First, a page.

I learned something really amazing today.
This afternoon I interviewed Dr. Carol Dweck, a Professor of Psychology at Stanford University and one of the world’s leading researchers in the field of motivation. She's a guest expert for my upcoming Sticky Habits Course.
Dr. Dweck has spent decades researching achievement and success, and through her research she's discovered something groundbreaking — the power of our mindset. She has learned that talent and skills aren't the only elements of success. A major factor is whether we have what she calls a “fixed” mindset or a “growth” mindset.
Those with a fixed mindset believe their intelligence, qualities and abilities are set in stone, but they have an urgency to prove those qualities over and over. The main goal is to appear smart and capable and to avoid failure at all costs. When these people do fail, they view it as a direct measure of their competence and self-worth. People with a fixed mindset are often overly sensitive to appearing wrong or being judged.
People with a growth mindset have another approach to life entirely. Says Dr. Dweck in her book, Mindset: The New Psychology of Success, “In this mindset, the hand you're dealt is just the starting point for development. This growth mindset is based on the belief that your basic qualities are things you can cultivate through your efforts. Although people may differ in every which way — in their initial talents and aptitudes, interests, or temperaments — everyone can change and grow through application and experience.”
With a growth mindset, you believe change is possible and even necessary. You don't view failures as the end of the world — you see them as opportunities for learning. You are comfortable with taking risks, and you even seek out calculated risk opportunities. You want to challenge yourself to try something harder, stretch beyond your perceived limits, and go for things others might not think you're capable of achieving.
So where do you see yourself — as someone with a fixed mindset or a growth mindset?
Dr. Dweck's research has shown having a growth mindset creates a love of learning and a resilience that's essential for great accomplishment. Virtually all great people have had these qualities. A growth mindset provides motivation and productivity in business, education, personal habits, relationships, and sports.
If you have more of a fixed mindset and see the benefit of a growth mindset, Dr. Dweck has discovered you can learn the skills of a growth mindset and practice them until they become your more natural way of thinking and perceiving the world.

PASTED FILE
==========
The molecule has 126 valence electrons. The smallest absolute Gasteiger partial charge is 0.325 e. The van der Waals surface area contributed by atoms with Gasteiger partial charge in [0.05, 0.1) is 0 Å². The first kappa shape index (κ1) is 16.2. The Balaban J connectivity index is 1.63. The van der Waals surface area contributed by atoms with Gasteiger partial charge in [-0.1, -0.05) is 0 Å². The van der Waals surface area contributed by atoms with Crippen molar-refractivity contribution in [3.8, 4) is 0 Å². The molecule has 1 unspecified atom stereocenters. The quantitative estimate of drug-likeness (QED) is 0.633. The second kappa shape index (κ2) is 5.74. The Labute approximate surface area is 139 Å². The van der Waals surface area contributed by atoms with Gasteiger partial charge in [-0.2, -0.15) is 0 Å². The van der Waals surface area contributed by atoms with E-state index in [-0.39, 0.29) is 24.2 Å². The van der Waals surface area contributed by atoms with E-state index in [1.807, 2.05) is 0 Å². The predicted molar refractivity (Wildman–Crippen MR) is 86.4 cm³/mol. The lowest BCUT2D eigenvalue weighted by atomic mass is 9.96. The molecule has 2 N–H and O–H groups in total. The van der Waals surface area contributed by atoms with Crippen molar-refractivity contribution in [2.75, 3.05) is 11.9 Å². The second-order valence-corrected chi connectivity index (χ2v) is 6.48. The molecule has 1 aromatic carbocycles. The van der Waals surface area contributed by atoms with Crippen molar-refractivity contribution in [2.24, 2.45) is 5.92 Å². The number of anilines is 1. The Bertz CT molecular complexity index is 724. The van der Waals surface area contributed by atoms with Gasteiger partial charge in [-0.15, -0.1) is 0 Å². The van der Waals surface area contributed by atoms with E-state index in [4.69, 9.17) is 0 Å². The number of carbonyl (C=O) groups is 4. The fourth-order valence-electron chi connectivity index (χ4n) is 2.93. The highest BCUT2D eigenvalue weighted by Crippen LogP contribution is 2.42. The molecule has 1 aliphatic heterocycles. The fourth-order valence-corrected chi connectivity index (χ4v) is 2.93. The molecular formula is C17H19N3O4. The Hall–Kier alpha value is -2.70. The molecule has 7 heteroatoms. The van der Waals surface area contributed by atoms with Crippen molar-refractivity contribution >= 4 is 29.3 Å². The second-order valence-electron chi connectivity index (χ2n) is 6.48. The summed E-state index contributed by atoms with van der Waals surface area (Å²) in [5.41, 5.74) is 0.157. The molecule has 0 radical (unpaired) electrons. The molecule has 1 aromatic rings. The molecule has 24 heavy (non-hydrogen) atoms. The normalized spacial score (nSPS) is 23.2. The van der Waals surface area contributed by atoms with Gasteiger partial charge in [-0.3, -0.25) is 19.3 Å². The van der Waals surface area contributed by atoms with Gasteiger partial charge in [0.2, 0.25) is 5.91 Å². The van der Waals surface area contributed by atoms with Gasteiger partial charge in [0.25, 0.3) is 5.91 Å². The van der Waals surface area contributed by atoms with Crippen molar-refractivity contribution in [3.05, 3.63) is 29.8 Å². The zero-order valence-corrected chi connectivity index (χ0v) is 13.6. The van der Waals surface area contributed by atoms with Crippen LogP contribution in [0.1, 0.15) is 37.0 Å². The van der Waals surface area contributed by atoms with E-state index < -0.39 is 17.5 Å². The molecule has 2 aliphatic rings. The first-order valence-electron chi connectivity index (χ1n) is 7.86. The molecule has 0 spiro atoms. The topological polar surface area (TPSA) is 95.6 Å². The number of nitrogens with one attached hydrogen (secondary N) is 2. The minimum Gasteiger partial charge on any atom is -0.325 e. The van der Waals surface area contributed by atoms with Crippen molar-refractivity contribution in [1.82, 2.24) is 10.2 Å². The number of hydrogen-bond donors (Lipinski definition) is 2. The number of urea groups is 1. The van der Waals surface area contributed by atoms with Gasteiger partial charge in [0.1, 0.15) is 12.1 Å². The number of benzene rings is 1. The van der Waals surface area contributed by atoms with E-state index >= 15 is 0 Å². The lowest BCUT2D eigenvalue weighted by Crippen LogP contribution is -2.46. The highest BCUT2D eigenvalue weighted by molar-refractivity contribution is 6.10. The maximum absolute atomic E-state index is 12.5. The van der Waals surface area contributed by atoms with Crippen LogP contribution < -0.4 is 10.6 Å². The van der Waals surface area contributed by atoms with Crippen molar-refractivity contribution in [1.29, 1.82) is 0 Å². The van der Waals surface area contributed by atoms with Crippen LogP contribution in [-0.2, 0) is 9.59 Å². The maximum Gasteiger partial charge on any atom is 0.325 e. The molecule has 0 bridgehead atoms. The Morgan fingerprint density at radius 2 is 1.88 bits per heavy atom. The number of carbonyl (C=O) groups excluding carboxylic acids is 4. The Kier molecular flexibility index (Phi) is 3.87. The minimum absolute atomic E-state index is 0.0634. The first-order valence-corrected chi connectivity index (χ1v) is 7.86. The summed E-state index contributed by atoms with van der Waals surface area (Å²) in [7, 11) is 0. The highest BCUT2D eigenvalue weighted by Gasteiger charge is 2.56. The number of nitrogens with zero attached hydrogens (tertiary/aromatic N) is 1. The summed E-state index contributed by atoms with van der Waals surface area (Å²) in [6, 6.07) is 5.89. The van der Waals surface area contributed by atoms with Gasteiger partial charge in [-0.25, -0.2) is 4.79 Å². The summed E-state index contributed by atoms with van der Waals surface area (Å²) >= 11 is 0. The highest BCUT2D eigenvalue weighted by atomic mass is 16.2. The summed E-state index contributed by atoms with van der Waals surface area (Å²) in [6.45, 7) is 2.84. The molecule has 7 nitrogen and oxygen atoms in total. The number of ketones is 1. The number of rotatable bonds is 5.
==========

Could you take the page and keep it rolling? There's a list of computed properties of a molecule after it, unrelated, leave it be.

Dr. Dweck has some suggestions on how to expand your growth mindset:
1. Begin with awareness
Begin to catch yourself in a fixed mindset. Notice how you react to challenges, failures, or opportunities for taking risk. Watch how often you limit yourself, undermine your potential, or bristle when someone suggests you are wrong. Notice your self-talk when you make a mistake or fail at something. Awareness is the beginning of change, so make note of the occasions and situations that trigger your fixed mindset reactions.
2. Push through challenges
When you're attempting something new, and you come to the point when you're bored, tired, hungry, or mentally stretched, push yourself to work a bit harder or longer. Intentionally put yourself in a growth mindset, and see yourself accomplishing or completing the task. Rather than giving up as soon as things get tough, tell yourself that you can do it and keep going.
3. Seek constructive criticism
No one likes to hear criticism, but quite often constructive criticism is just what we need to make a big leap in our knowledge or abilities. Find people whose opinion you trust and admire, and ask for constructive criticism about your work, a project, your abilities, etc. Listen openly to what they say without defensiveness, and apply their suggestions.
4. Review your failures and mistakes
Most of us like to bury our past failures and mistakes because we don't like to feel bad about ourselves. It's embarrassing and causes shame or regret. But use the growth mindset to reevaluate your past mistakes. What can you learn from them? What can you use for your growth? How can you apply what you've learned to future goals?
5. Examine your words
Take a look at your self-talk, especially when you feel you've not performed well or made a mistake. Do you say things like, “I'm a loser. I will never accomplish that? It's just too hard for me?” Dr. Dweck has found in her research by simply using the words “yet” and “next time,” you can ignite the growth mindset and see more potential in yourself. Rather than thinking, “I can't do this,” instead say, “I can't do this yet,” or “I will accomplish it next time.” This puts a positive spin on your attitude and trains your brain to remain open to challenges.
6. Blast through the blues
When you feel depressed, rather than using the feelings as an excuse to do nothing or indulge in your unhappiness, work even harder. Push yourself to do something useful. Think about effort as a positive, constructive force rather than something that further drags you down.
Begin applying these strategies in your daily life, and you'll see how you transform from a fixed mindset to a growth mindset. You can accomplish and achieve far more than you even dreamed of as you begin to see how much potential you have for change and growth.
If you want to learn more about Dr. Carol Dweck, you can connect with her on her site, Mindset or join us for The Sticky Habits Course where I'll be speaking with her personally in a fascinating interview about the growth mindset and habit creation.
photo credit: Tomasz Stasiuk via photopin